User Account Control: Detect application installations and prompt for elevation
Updated: November 15, 2012
Applies To: Windows Server 2003, Windows Vista, Windows XP, Windows Server 2008, Windows 7, Windows 8.1, Windows Server 2008 R2, Windows Server 2012 R2, Windows Server 2012, Windows 8
This security policy reference topic for the IT professional describes the best practices, location, values, policy management and security considerations for this policy setting.
This policy setting determines the behavior of application installation detection for the entire system.
Some software might attempt to install itself after being given permission to run. The user may give permission for the program to run because the program is trusted. Then the user is prompted to install an unknown component. This security policy provides another way to identify and stop these attempted software installations before they can do damage.
Application installation packages that require an elevation of privilege to install are detected and the user is prompted for administrative credentials.
Application installation packages that require an elevation of privilege to install are not detected and the user is not prompted for administrative credentials.
Installer detection is unnecessary when enterprises run standard user desktops that capitalize on delegated installation technologies like Group Policy Software Install (GPSI) or SMS. Therefore you can set this security policy to Disabled.
Enable the User Account Control: Detect application installations and prompt for elevation setting so standard users must provide administrative credentials before software is installed.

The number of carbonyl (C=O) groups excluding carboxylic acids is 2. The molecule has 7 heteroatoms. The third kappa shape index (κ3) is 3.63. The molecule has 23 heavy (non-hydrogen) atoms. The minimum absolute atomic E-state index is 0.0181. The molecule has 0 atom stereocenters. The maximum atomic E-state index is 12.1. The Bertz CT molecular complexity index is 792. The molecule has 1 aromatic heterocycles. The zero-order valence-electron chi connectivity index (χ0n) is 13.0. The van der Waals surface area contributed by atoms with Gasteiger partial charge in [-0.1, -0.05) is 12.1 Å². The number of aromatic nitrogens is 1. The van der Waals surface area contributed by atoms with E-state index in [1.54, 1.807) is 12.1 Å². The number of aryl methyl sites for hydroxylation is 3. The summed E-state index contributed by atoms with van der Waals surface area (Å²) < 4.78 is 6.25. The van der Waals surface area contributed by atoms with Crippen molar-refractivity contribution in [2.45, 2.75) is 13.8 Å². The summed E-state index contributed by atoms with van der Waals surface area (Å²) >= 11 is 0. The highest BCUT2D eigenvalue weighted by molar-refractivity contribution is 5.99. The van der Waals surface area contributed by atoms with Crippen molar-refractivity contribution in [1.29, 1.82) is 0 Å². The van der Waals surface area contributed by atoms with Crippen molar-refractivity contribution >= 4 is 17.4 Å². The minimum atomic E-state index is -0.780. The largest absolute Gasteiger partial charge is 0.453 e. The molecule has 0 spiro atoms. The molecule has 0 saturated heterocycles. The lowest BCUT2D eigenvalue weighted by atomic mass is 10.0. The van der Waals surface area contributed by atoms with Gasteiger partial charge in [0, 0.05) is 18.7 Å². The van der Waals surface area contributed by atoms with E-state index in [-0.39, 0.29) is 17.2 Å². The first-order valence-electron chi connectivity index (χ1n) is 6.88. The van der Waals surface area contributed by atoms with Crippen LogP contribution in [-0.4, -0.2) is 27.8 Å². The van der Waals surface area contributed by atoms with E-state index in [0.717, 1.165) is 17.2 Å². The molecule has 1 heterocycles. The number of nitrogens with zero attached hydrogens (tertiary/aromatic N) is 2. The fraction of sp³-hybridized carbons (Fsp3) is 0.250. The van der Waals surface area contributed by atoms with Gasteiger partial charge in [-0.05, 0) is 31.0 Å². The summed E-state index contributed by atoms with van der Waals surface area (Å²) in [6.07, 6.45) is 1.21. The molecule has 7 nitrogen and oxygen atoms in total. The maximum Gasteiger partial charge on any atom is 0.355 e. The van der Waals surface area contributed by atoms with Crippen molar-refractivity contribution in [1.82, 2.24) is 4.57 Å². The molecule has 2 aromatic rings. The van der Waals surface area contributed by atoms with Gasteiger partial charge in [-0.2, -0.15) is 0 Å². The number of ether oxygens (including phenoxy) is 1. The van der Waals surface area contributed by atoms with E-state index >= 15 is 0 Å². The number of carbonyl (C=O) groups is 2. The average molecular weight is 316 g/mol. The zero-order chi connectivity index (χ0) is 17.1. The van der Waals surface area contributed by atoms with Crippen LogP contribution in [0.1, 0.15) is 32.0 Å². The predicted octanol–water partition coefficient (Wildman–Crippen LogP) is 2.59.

GPO_name\Computer Configuration\Windows Settings\Security Settings\Local Policies\Security Options
The following table lists the actual and effective default values for this policy. Default values are also listed on the policy’s property page.
Server type or GPO
Default Domain Policy
Default Domain Controller Policy
Stand-Alone Server Default Settings
DC Effective Default Settings
Member Server Effective Default Settings
Client Computer Effective Default Settings
There are no differences in this policy between operating systems beginning with Windows Vista and Windows Server 2008.
This section describes features and tools that are available to help you manage this policy.
None. Changes to this policy become effective without a computer restart when they are saved locally or distributed through Group Policy.
This section describes how an attacker might exploit a feature or its configuration, how to implement the countermeasure, and the possible negative consequences of countermeasure implementation.
Some malicious software might attempt to install itself after being given permission to run, for example, malicious software with a trusted application shell. The user may give permission for the program to run because the program is trusted. Then the user is prompted to install an unknown component. This policy provides another way to trap the software before it can do damage.
Enable the User Account Control: Detect application installations and prompt for elevation setting.
Users must provide administrative passwords to install programs.